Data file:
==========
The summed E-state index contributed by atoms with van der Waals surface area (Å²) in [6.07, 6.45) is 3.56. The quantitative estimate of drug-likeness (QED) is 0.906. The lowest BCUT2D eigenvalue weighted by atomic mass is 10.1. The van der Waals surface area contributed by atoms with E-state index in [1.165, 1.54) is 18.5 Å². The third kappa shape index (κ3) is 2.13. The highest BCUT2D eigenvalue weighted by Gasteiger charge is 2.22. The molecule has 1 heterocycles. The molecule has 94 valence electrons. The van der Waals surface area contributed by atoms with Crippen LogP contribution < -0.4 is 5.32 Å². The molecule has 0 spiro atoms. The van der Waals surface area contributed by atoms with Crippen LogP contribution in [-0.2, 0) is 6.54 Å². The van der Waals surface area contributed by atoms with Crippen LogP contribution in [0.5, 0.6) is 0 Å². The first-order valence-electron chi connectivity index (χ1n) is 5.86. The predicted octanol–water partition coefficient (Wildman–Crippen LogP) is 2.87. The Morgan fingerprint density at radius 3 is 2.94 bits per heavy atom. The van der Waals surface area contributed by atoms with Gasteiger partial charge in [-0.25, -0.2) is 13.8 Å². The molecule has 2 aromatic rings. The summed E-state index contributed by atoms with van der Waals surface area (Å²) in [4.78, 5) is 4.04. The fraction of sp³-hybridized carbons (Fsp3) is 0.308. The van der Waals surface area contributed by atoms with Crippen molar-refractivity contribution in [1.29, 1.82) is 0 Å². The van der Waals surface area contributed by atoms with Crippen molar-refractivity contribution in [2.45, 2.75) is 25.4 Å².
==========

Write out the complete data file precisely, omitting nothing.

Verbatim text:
The summed E-state index contributed by atoms with van der Waals surface area (Å²) in [6.07, 6.45) is 3.56. The quantitative estimate of drug-likeness (QED) is 0.906. The lowest BCUT2D eigenvalue weighted by atomic mass is 10.1. The van der Waals surface area contributed by atoms with E-state index in [1.165, 1.54) is 18.5 Å². The third kappa shape index (κ3) is 2.13. The highest BCUT2D eigenvalue weighted by Gasteiger charge is 2.22. The molecule has 1 heterocycles. The molecule has 94 valence electrons. The van der Waals surface area contributed by atoms with Crippen LogP contribution < -0.4 is 5.32 Å². The molecule has 0 spiro atoms. The van der Waals surface area contributed by atoms with Crippen LogP contribution in [-0.2, 0) is 6.54 Å². The van der Waals surface area contributed by atoms with Crippen LogP contribution in [0.5, 0.6) is 0 Å². The first-order valence-electron chi connectivity index (χ1n) is 5.86. The predicted octanol–water partition coefficient (Wildman–Crippen LogP) is 2.87. The Morgan fingerprint density at radius 3 is 2.94 bits per heavy atom. The van der Waals surface area contributed by atoms with Gasteiger partial charge in [-0.25, -0.2) is 13.8 Å². The molecule has 2 aromatic rings. The summed E-state index contributed by atoms with van der Waals surface area (Å²) in [4.78, 5) is 4.04. The fraction of sp³-hybridized carbons (Fsp3) is 0.308. The van der Waals surface area contributed by atoms with Crippen molar-refractivity contribution in [1.29, 1.82) is 0 Å². The van der Waals surface area contributed by atoms with Crippen molar-refractivity contribution in [2.45, 2.75) is 25.4 Å².